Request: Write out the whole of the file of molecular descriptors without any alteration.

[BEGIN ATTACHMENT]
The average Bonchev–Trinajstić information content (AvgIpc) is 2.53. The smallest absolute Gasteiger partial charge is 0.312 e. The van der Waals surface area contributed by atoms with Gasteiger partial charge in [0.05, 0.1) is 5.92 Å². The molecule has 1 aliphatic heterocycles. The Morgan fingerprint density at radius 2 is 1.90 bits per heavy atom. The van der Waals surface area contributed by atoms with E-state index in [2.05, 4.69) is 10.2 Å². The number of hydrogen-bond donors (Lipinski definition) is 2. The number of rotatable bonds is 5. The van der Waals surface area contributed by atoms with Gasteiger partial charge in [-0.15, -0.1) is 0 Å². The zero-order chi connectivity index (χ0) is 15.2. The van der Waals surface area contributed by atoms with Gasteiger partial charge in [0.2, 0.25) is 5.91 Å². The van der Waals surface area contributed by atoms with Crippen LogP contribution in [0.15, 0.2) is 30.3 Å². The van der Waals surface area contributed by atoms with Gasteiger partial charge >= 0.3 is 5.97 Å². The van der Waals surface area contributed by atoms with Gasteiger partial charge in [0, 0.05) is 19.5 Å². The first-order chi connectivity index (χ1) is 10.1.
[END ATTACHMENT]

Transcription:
The average Bonchev–Trinajstić information content (AvgIpc) is 2.53. The smallest absolute Gasteiger partial charge is 0.312 e. The van der Waals surface area contributed by atoms with Gasteiger partial charge in [0.05, 0.1) is 5.92 Å². The molecule has 1 aliphatic heterocycles. The Morgan fingerprint density at radius 2 is 1.90 bits per heavy atom. The van der Waals surface area contributed by atoms with E-state index in [2.05, 4.69) is 10.2 Å². The number of hydrogen-bond donors (Lipinski definition) is 2. The number of rotatable bonds is 5. The van der Waals surface area contributed by atoms with Gasteiger partial charge in [-0.15, -0.1) is 0 Å². The zero-order chi connectivity index (χ0) is 15.2. The van der Waals surface area contributed by atoms with Gasteiger partial charge in [0.2, 0.25) is 5.91 Å². The van der Waals surface area contributed by atoms with Crippen LogP contribution in [0.15, 0.2) is 30.3 Å². The van der Waals surface area contributed by atoms with Gasteiger partial charge >= 0.3 is 5.97 Å². The van der Waals surface area contributed by atoms with Gasteiger partial charge in [0, 0.05) is 19.5 Å². The first-order chi connectivity index (χ1) is 10.1.